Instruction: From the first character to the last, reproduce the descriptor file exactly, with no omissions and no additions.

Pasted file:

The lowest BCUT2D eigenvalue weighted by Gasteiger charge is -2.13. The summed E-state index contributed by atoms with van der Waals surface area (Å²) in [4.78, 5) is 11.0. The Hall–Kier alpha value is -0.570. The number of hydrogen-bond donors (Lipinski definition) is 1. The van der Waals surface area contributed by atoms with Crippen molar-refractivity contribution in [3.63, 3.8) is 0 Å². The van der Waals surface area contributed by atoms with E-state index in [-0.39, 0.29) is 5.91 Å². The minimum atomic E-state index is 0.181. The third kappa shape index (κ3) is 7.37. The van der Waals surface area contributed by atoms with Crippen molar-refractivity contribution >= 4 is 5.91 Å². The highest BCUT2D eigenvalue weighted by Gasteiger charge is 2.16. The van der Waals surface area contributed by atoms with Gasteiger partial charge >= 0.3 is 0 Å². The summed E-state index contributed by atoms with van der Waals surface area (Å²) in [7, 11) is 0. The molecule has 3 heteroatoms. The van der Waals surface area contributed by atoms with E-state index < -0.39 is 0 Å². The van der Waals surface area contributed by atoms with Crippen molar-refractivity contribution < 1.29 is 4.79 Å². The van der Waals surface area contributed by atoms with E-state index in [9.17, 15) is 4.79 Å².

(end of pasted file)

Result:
The lowest BCUT2D eigenvalue weighted by Gasteiger charge is -2.13. The summed E-state index contributed by atoms with van der Waals surface area (Å²) in [4.78, 5) is 11.0. The Hall–Kier alpha value is -0.570. The number of hydrogen-bond donors (Lipinski definition) is 1. The van der Waals surface area contributed by atoms with Crippen molar-refractivity contribution in [3.63, 3.8) is 0 Å². The van der Waals surface area contributed by atoms with E-state index in [-0.39, 0.29) is 5.91 Å². The minimum atomic E-state index is 0.181. The third kappa shape index (κ3) is 7.37. The van der Waals surface area contributed by atoms with Crippen molar-refractivity contribution >= 4 is 5.91 Å². The highest BCUT2D eigenvalue weighted by Gasteiger charge is 2.16. The van der Waals surface area contributed by atoms with Gasteiger partial charge >= 0.3 is 0 Å². The summed E-state index contributed by atoms with van der Waals surface area (Å²) in [7, 11) is 0. The molecule has 3 heteroatoms. The van der Waals surface area contributed by atoms with E-state index < -0.39 is 0 Å². The van der Waals surface area contributed by atoms with Crippen molar-refractivity contribution < 1.29 is 4.79 Å². The van der Waals surface area contributed by atoms with E-state index in [9.17, 15) is 4.79 Å².